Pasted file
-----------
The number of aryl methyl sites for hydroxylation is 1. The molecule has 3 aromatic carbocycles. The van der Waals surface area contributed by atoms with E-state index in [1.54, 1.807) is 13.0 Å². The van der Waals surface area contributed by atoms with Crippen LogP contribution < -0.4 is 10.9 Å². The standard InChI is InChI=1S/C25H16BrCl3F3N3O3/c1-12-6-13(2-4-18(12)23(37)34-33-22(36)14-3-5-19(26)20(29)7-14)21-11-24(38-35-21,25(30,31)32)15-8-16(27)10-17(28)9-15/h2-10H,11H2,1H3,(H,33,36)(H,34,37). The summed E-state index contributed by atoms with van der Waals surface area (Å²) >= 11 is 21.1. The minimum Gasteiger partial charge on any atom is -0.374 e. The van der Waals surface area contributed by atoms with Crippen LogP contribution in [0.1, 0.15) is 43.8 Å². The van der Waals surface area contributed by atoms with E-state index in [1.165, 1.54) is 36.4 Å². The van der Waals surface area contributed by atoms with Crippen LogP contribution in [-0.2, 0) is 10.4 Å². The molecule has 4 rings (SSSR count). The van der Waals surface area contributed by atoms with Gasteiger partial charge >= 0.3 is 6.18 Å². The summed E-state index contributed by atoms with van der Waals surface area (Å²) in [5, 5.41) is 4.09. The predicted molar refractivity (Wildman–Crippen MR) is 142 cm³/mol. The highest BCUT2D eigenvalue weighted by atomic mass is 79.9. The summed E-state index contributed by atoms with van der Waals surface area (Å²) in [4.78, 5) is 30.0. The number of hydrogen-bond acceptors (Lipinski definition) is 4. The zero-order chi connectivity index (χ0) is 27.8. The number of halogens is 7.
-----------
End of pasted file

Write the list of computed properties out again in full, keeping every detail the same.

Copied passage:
The number of aryl methyl sites for hydroxylation is 1. The molecule has 3 aromatic carbocycles. The van der Waals surface area contributed by atoms with E-state index in [1.54, 1.807) is 13.0 Å². The van der Waals surface area contributed by atoms with Crippen LogP contribution < -0.4 is 10.9 Å². The standard InChI is InChI=1S/C25H16BrCl3F3N3O3/c1-12-6-13(2-4-18(12)23(37)34-33-22(36)14-3-5-19(26)20(29)7-14)21-11-24(38-35-21,25(30,31)32)15-8-16(27)10-17(28)9-15/h2-10H,11H2,1H3,(H,33,36)(H,34,37). The summed E-state index contributed by atoms with van der Waals surface area (Å²) >= 11 is 21.1. The minimum Gasteiger partial charge on any atom is -0.374 e. The van der Waals surface area contributed by atoms with Crippen LogP contribution in [0.1, 0.15) is 43.8 Å². The van der Waals surface area contributed by atoms with E-state index in [1.165, 1.54) is 36.4 Å². The van der Waals surface area contributed by atoms with Crippen LogP contribution in [-0.2, 0) is 10.4 Å². The molecule has 4 rings (SSSR count). The van der Waals surface area contributed by atoms with Gasteiger partial charge >= 0.3 is 6.18 Å². The summed E-state index contributed by atoms with van der Waals surface area (Å²) in [5, 5.41) is 4.09. The predicted molar refractivity (Wildman–Crippen MR) is 142 cm³/mol. The highest BCUT2D eigenvalue weighted by atomic mass is 79.9. The summed E-state index contributed by atoms with van der Waals surface area (Å²) in [4.78, 5) is 30.0. The number of hydrogen-bond acceptors (Lipinski definition) is 4. The zero-order chi connectivity index (χ0) is 27.8. The number of halogens is 7.